A Florida black bear is seen in this undated photograph provided by the Florida Fish and Wildlife Conservation Commission.

Florida proposes bill to permit bear killing in self-defense


A bill proposed today in the Florida Legislature would allow the killing of bears in self-defense. 

House Bill 87, proposed by Representative Jason Shoaf, faces an uphill battle as it passes through the legislature. Under the bill, people can kill bears without authorization or permits if the person feels threatened. However, a person cannot lure a bear or provoke an attack and must contact the Fish and Wildlife Conservation Commission within 24 hours so they can dispose of the remains. The person also may not “possess, sell, or dispose of the taken bear or its parts.” 

“Since hunting season for bears was closed statewide more than 30 years ago, the state’s bear population has grown 10-fold.” said Representative Shoaf, “Our law enforcement officers have made clear that bears are increasingly a threat to Florida families, and this legislation will enable Floridians to defend themselves without fear of penalty.”

In 1974, the Florida Black Bear was added to the State Threatened Species but was removed in 2012. Today, about 4,050 bears roam Florida with many sub-populations recovering, according to the Florida Fish and Wildlife Conservation Commission. Physical contact between a person and a black bear is rare in Florida with only 37 documented incidents since 2006 (excluding vehicle strikes).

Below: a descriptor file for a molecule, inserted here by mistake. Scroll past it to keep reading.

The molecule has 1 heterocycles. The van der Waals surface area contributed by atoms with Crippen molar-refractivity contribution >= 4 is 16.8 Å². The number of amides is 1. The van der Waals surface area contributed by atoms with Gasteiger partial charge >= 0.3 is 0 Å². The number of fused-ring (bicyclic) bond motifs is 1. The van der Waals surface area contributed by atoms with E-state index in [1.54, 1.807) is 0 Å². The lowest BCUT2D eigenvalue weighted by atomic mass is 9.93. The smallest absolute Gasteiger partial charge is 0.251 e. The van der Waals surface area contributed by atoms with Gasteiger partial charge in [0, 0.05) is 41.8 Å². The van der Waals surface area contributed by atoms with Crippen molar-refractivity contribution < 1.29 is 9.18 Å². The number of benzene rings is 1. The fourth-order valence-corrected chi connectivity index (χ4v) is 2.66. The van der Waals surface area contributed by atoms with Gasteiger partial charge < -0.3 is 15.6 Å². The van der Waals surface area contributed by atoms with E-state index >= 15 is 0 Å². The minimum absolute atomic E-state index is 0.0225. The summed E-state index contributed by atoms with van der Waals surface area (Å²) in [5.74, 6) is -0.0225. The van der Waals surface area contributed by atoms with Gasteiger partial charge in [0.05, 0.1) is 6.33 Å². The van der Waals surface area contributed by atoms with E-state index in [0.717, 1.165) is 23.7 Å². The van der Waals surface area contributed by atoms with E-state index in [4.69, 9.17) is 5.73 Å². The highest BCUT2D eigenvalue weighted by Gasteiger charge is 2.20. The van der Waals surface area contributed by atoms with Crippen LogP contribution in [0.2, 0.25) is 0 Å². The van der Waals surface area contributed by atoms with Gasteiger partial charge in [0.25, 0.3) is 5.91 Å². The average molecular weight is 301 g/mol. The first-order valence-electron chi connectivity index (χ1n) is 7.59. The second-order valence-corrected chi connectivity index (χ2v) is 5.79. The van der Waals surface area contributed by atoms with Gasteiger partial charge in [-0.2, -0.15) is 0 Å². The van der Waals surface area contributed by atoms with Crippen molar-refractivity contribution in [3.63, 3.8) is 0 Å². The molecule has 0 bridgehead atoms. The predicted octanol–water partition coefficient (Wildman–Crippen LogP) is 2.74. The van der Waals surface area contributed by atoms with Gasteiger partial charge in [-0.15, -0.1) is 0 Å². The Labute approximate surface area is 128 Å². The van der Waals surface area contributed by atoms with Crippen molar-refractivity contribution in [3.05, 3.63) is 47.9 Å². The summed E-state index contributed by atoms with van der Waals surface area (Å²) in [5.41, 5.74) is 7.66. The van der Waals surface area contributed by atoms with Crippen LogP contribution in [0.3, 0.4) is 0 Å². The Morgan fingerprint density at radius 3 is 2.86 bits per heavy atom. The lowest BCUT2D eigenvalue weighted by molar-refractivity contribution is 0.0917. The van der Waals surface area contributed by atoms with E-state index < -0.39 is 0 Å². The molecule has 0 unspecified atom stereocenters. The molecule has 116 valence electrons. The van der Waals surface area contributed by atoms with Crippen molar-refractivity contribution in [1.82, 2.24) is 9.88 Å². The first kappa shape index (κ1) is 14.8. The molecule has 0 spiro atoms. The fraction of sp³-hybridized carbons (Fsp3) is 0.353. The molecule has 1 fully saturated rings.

According to Dr. Lynn Rogers, leading researcher of black bears and founder of the Wildlife Research Institute, bears are timid and rarely attack people. “I have seen bluff charges, I’ve seen lunges, slapping the ground and blowing, looking ferocious. After a while, I realized none of them were following through. They were just expressions of their own anxieties.” 

In more than fifty years of working with bears, Rogers has never been attacked but believes aggressive black bears, while rare, should be killed to prevent the trait from passing through generations.

The Florida Fish and Wildlife Conservation Commission suggests not running from bears as they can run up to 35 miles per hour and climb 100 feet up a tree in 30 seconds. Instead, they suggest standing upright and speaking to the bear in a calm voice. 

Rep. Shoaf has previously written similar bills, HB 1487 and HB 1587, entitled “Self-Defense Act.” However, according to the Florida House of Representatives, both died in the Environment, Agriculture & Flooding Subcommittee in 2022 and 2023

The bill would take effect July 1, 2024, if passed.


This is a breaking news story. Check back for further developments. Contact WUFT News by calling 352-392-6397 or emailing news@wuft.org


About Gabriel Velasquez Neira

Gabriel is a reporter for WUFT News who can be reached by calling 352-392-6397 or emailing news@wuft.org.

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